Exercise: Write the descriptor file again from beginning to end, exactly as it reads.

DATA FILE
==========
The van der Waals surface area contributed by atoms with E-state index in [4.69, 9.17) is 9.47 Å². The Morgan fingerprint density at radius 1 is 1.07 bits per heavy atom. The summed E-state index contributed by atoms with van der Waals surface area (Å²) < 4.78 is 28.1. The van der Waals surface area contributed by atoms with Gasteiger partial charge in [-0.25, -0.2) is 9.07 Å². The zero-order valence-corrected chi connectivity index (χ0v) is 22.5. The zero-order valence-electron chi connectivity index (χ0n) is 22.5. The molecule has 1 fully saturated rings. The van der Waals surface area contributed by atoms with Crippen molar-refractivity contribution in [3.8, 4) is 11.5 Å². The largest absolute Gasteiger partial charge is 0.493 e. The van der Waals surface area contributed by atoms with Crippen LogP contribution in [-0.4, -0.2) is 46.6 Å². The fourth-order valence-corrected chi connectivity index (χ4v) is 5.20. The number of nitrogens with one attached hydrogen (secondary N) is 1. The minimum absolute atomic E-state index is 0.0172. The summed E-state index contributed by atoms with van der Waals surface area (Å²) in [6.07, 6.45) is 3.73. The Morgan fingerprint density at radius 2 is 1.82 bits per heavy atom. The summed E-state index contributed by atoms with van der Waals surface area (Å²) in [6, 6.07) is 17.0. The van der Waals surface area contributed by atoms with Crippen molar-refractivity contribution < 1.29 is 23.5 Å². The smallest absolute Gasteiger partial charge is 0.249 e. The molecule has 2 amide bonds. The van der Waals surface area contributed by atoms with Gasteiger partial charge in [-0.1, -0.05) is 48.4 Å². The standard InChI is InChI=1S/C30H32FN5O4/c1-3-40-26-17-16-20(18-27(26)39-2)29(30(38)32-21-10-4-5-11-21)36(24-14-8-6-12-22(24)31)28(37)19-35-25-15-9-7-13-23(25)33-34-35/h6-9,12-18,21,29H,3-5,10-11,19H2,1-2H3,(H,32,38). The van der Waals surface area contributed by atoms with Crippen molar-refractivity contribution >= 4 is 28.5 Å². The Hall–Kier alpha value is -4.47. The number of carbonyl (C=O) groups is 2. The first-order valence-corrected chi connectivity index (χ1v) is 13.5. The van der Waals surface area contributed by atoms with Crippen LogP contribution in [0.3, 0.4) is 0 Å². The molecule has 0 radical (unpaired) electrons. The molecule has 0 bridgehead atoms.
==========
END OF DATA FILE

The van der Waals surface area contributed by atoms with E-state index in [4.69, 9.17) is 9.47 Å². The Morgan fingerprint density at radius 1 is 1.07 bits per heavy atom. The summed E-state index contributed by atoms with van der Waals surface area (Å²) < 4.78 is 28.1. The van der Waals surface area contributed by atoms with Gasteiger partial charge in [-0.25, -0.2) is 9.07 Å². The zero-order valence-corrected chi connectivity index (χ0v) is 22.5. The zero-order valence-electron chi connectivity index (χ0n) is 22.5. The molecule has 1 fully saturated rings. The van der Waals surface area contributed by atoms with Crippen molar-refractivity contribution in [3.8, 4) is 11.5 Å². The largest absolute Gasteiger partial charge is 0.493 e. The van der Waals surface area contributed by atoms with Crippen LogP contribution in [-0.4, -0.2) is 46.6 Å². The fourth-order valence-corrected chi connectivity index (χ4v) is 5.20. The number of nitrogens with one attached hydrogen (secondary N) is 1. The minimum absolute atomic E-state index is 0.0172. The summed E-state index contributed by atoms with van der Waals surface area (Å²) in [6.07, 6.45) is 3.73. The Morgan fingerprint density at radius 2 is 1.82 bits per heavy atom. The summed E-state index contributed by atoms with van der Waals surface area (Å²) in [6, 6.07) is 17.0. The van der Waals surface area contributed by atoms with Crippen molar-refractivity contribution < 1.29 is 23.5 Å². The smallest absolute Gasteiger partial charge is 0.249 e. The molecule has 2 amide bonds. The van der Waals surface area contributed by atoms with Gasteiger partial charge in [-0.1, -0.05) is 48.4 Å². The standard InChI is InChI=1S/C30H32FN5O4/c1-3-40-26-17-16-20(18-27(26)39-2)29(30(38)32-21-10-4-5-11-21)36(24-14-8-6-12-22(24)31)28(37)19-35-25-15-9-7-13-23(25)33-34-35/h6-9,12-18,21,29H,3-5,10-11,19H2,1-2H3,(H,32,38). The van der Waals surface area contributed by atoms with Crippen molar-refractivity contribution >= 4 is 28.5 Å². The Hall–Kier alpha value is -4.47. The number of carbonyl (C=O) groups is 2. The first-order valence-corrected chi connectivity index (χ1v) is 13.5. The van der Waals surface area contributed by atoms with Crippen LogP contribution in [0.3, 0.4) is 0 Å². The molecule has 0 radical (unpaired) electrons. The molecule has 0 bridgehead atoms.